Original content from United Benefit Advisors (UBA)
After a month and a half of working through startup issues with its HealthCare.gov online health insurance marketplace, the Obama Administration turned heads by announcing on Nov. 14 that the federal government will not enforce many of the Patient Protection and Affordable Care Act (PPACA) requirements that are scheduled to take effect in 2014. Instead, coverage that does not meet the “insurance market reforms” may still be provided for renewals with policy years beginning between Jan. 1 and Oct. 1, 2014
Simply put, if your health care plan was canceled, you can keep it through 2014 if your state allows this and your insurer chooses to offer a renewed policy. The announcement came in response to concerns voiced by both sides of the partisan aisle over the fact that millions of Americans were being dropped from insurance plans that no longer meet PPACA standards. The House of Representatives on Nov. 15 approved a slightly amended fix than the one announced on Nov. 14; the later change would allow insurance companies to sell old plans to new customers as well as to customers who previously had them. In contrast, the White House extension only applies to customers who were already enrolled.
While it may feel like the rules of health care reform shift continually, it has grown clear that employers have several options for providing health care coverage to their employees. Currently, it seems small groups have five viable options: 1) state marketplaces; 2) SHOP marketplace; 3) private exchanges; 4) co-operatives and 5) going direct to carriers. For large groups viable options include: 1) state marketplaces; 2) private exchanges; 3) self-funding and 4) going direct to carriers.
The first option seems relatively simple: direct employees to the marketplace in the state where they reside to purchase individual coverage. Keep in mind that the marketplaces are state-specific, so there will be variations in benefits and network access based on that particular state’s offerings — something to consider if an employer has employees in different states. For large employers, this approach will bring penalties starting in 2015.
The second option, the SHOP exchange, is a good coverage alternative for employers with 50 or fewer employees if certain requirements are met. In Massachusetts, for example, employers participating in SHOP must contribute at least 50 percent of the premium amount. In addition, employers with one to five employees must have 100 percent of the employees enrolled, and employers with six to 50 employees must have at least 75 percent of the employees enrolled. For some employers, a SHOP marketplace may offer the additional advantage of certain tax credits. Employers with more than 50 employees are not currently eligible for the SHOP marketplace.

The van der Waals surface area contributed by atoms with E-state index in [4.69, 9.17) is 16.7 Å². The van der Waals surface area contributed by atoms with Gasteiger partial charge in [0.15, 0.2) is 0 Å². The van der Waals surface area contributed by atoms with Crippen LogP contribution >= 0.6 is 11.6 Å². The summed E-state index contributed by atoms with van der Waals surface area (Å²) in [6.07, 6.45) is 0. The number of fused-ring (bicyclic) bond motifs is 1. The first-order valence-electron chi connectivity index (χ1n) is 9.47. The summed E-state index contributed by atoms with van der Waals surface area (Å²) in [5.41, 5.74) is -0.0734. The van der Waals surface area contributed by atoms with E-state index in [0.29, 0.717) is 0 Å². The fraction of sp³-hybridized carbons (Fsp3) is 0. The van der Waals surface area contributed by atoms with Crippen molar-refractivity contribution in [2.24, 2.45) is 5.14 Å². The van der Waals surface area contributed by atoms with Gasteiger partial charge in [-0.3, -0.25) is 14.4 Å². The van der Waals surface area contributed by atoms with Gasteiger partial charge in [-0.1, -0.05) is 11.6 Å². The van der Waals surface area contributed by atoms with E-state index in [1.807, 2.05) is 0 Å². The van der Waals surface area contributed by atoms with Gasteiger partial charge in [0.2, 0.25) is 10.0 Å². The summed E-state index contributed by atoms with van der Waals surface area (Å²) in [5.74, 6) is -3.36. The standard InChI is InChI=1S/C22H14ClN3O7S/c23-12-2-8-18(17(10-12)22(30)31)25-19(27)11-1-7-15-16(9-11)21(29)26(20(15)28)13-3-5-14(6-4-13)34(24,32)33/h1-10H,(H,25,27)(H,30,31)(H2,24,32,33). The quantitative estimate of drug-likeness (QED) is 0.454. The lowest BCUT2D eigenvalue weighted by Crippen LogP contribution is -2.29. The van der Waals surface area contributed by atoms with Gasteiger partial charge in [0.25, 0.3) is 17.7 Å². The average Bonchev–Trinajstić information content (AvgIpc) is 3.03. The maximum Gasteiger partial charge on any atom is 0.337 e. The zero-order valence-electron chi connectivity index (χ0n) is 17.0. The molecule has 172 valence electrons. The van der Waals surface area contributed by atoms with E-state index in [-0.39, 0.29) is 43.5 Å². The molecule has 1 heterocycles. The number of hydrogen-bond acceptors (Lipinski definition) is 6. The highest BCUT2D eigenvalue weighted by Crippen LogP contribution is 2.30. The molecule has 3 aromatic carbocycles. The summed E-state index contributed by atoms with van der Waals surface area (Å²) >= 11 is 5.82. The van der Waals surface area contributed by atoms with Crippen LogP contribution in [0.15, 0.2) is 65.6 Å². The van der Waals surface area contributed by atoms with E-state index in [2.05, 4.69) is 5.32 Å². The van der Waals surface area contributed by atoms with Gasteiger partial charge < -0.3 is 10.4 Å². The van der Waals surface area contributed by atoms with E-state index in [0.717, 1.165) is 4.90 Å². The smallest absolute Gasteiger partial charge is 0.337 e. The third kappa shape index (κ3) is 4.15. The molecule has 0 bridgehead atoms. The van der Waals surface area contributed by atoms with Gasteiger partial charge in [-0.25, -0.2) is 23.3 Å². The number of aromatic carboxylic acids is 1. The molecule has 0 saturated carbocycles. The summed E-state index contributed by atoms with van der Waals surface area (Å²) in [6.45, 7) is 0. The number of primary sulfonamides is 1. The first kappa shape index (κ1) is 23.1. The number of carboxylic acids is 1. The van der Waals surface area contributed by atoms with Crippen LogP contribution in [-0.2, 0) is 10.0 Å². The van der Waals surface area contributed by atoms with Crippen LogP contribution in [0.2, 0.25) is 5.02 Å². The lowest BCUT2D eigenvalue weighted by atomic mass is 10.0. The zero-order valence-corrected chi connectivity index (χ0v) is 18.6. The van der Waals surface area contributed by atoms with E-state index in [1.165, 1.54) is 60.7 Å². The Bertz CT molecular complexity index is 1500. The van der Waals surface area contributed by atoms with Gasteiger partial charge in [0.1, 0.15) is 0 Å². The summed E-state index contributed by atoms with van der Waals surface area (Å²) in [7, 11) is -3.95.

Private exchanges appear to hold great promise, but many are still in the early stages of their development. On the other hand, a growing number of private exchanges are available to interested employers. In the “defined contribution” model prevalent with private exchanges, employers benefit from fixed costs by choosing how much they will contribute to an employee’s health plan — a strategy gaining popularity for its ability to control benefits expenses.
The last few options — co-ops, self-funding and going direct to the carriers — are the traditional modes for purchasing employee health coverage. Still viable options, these methods of providing health insurance remain the most popular coverage choices for most employers.
A critical issue for employers to consider when deciding what option works best for their business is the tax status of contributions. After Dec. 31, 2013, employer contributions for individual health insurance coverage are taxable to the employee as regular compensation and subject to income tax and FICA tax. For the employer, the contribution may be a tax deduction as a business expense, but the employer must still pay FICA taxes. From the employee’s perspective, employer contributions for health coverage are tax-free only if they go towards a group plan. In addition, any payment by an employee for the purchase of individual coverage through a public marketplace or private exchange must be paid with post-tax dollars (although premium costs in excess of 10 percent of income may be deductible on the employee’s tax return). These tax consequences are key considerations for any employer grappling with the healthcare options for its employees down the road.